Session 16-1

Investing in Impact - Integrating ESG with Investment Management

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According to a study by Ocean Tomo, more than 80% of a company’s market value is now made of intangible assets; this includes intellectual property, market share, brand awareness, goodwill, and the perception of a company’s effect on society and the environment. From consumer goods to financial services, organizations have become increasingly cognizant of their impact. The “impact” of an organization can be captured through an ESG score typically calculated using several qualitative and quantitative data points. There are multiple such scoring methodologies currently available in the market. These scores hold more power than meets the eye – in fact, the score can be the difference between financial success and ruin. Take, for example, a footwear company facing a child labor scandal. This information will typically result in a low “Social” (the “S” in ESG) score within any scoring framework – information that would be visible to consumers. Armed with this knowledge, consumers can choose whether they wish to continue financially supporting the brand, and in many cases, they may withdraw their support as the organization no longer aligns with their values. The loss in revenue from decreased consumer purchasing and reduced investor confidence will prompt change faster than any public plea, and the brand will be urged to either change its behavior or risk a financial crisis. In the financial services space, this idea of ESG playing a role in investment decisions has only recently begun to become mainstream. Investment professions have started to recognize that the impact goals can be achieved while maintaining desired returns in their portfolios, despite the long-held belief that one must choose one or the other. Successful integration and application of ESG data can create a clear financial incentive for organizations to behave more impactfully, bending the arc of human history towards sustainability and justice. More than ever, investment decisions are now shifting rails from being “goals” driven to “value” driven. Given this newfound necessity of ESG data in the investment management space, there is a need for a solution that standardizes and integrates the disparate and complex ESG data with existing investment decision-making practices while maintaining fiduciary responsibilities. Such investment management ESG solution must address key areas such as the availability and quality of the ESG data, the ability to capture how investment professionals make or alter their choices using ESG data, and data management capabilities that unobtrusively integrate ESG metrics into investment practices while supporting the regulatory and client reporting obligations. ESG is one of the most rapidly evolving spaces and while such data products may seem complex, industry leaders across financial services have made great strides with ESG solutions built upon a data architecture that considers ESG risk, reporting, regulatory, strategic, and alpha-generation goals. This session will delve into the transformation of ESG data in the investment management space, and how addressing this data challenge has created a positive impact that will reverberate across generations to come.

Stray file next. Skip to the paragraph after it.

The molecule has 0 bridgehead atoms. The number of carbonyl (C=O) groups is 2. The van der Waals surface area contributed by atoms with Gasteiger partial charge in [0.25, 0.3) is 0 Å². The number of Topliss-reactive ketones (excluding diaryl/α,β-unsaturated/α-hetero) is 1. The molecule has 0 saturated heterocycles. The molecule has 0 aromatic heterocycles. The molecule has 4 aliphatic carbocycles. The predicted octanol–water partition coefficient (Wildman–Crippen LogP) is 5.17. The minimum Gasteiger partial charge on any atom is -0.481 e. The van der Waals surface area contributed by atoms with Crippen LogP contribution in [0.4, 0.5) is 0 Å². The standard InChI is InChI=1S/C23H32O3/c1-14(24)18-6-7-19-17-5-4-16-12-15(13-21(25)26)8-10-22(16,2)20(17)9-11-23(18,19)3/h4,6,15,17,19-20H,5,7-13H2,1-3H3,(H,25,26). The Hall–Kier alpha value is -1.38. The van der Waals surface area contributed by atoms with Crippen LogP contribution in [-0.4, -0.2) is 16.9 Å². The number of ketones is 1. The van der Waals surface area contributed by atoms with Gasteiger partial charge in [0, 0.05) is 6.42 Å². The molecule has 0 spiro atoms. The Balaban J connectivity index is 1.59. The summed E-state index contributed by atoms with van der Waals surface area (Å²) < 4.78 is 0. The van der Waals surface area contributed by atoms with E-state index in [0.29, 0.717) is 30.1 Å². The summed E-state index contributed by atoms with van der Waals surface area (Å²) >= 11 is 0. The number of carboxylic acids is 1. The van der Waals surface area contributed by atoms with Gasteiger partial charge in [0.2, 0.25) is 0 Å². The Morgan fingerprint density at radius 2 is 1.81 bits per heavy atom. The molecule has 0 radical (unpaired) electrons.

Harish Arora

Managing Director, EY

Anisha Khosla

Sustainability & Data Professional, EY